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Android Security Stats

F-Secure: Android Accounted For 97% of All Mobile Malware In 2013 193

Posted by Soulskill
from the going-for-the-high-score dept.
An anonymous reader writes "Back in 2012, Android accounted for 79 percent of all mobile malware. Last year, that number ballooned even further to 97 percent. Both those data points come from security firm F-Secure, which today released its 40-page Threat Report for the second half of 2013. More specifically, Android malware rose from 238 threats in 2012 to 804 new families and variants in 2013. Apart from Symbian, F-Secure found no new threats for other mobile platforms last year."
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F-Secure: Android Accounted For 97% of All Mobile Malware In 2013

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  • by smash (1351) on Tuesday March 04, 2014 @08:56PM (#46403751) Homepage Journal

    Linux is secure, right? Isn't Android Linux?

    This is what you get running unsigned code from anywhere people! The last 30+ years of malware on Amiga, DOS, Windows, Unix, Linux, etc. should be a lesson. Trust code to execute by default and this is what you get. Rely entirely on the end user to determine whether or not code is legitimate, and this is what you get.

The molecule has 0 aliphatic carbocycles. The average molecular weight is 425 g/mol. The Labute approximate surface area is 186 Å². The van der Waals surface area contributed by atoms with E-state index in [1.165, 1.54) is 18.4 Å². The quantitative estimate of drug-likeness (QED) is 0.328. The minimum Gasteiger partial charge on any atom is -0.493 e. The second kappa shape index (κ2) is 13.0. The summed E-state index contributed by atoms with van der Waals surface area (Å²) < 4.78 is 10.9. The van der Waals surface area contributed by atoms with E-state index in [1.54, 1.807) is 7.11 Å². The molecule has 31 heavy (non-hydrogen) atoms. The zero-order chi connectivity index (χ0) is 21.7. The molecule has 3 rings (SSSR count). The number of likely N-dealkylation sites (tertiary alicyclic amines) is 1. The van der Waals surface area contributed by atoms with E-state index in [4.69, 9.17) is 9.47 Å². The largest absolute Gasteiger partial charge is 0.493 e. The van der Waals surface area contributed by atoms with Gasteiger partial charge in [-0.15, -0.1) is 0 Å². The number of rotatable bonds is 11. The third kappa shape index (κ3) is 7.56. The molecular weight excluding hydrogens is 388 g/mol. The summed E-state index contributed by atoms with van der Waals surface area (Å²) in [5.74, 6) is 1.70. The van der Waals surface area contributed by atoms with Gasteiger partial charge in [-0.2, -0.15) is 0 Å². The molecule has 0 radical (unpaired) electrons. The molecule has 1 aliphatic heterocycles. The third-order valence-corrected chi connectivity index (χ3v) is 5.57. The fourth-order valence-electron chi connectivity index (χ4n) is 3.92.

The average Joe is not capable of making that decision. Sure, it sucks, but them's the breaks.

    • Security is the minimum of "how secure the system can be" and "how secure the user can be". Not the average of them. The minimum. The most secure system is worthless if a user allows any kind of code to run. Likewise is the best security professional without a chance when facing an inherently insecure system.

      The only way to avoid this is to go the Apple way: Simply taking the choice out of the user's hand. You may only run what we deem ok.

      There is no "right" or "wrong" in this. If you want to have control

      • by symbolset (646467) * on Tuesday March 04, 2014 @11:32PM (#46404793) Journal
        If you can make a computer so simple even an idiot can use it, only an idiot will want to. I like Android's balance with Google play here. Stick with Google Play and you are good to go. Want to adventure? Enable side loading and have at it. Your choice. The complainers appear to be the sort who disable the safety features and then harm themselves, and blame Google for their own screwup.
        • If you can make a computer so simple even an idiot can use it, only an idiot will want to.

          How do you know that? I use many things that even an idiot can use, and still find them useful even when I'm not a complete idiot myself.*

          *) Some people may disagree.

        • by mlts (1038732)

          Nail, head hit. There are two choices:

          1: Buy a device that disallows access to the user for anything except inputting a credit card number and buying apps through only specific channels. Access to the hardware will never happen. Take iOS: A user can't footshoot themselves, but neither can they use their device other than the way Tim or the late Steve wants them to. Want to run a Wi-Fi signal scanner or some specialty software... heck, even a Bitcoin wallet? You can play the jailbreak game, but with A

          • by tlhIngan (30335)

            2: Buy a device that can allow one to click some "accept" buttons and allow themselves to shoot themselves in the foot. Yes, malware can be an issue with this since full control of the device can be obtained by the user.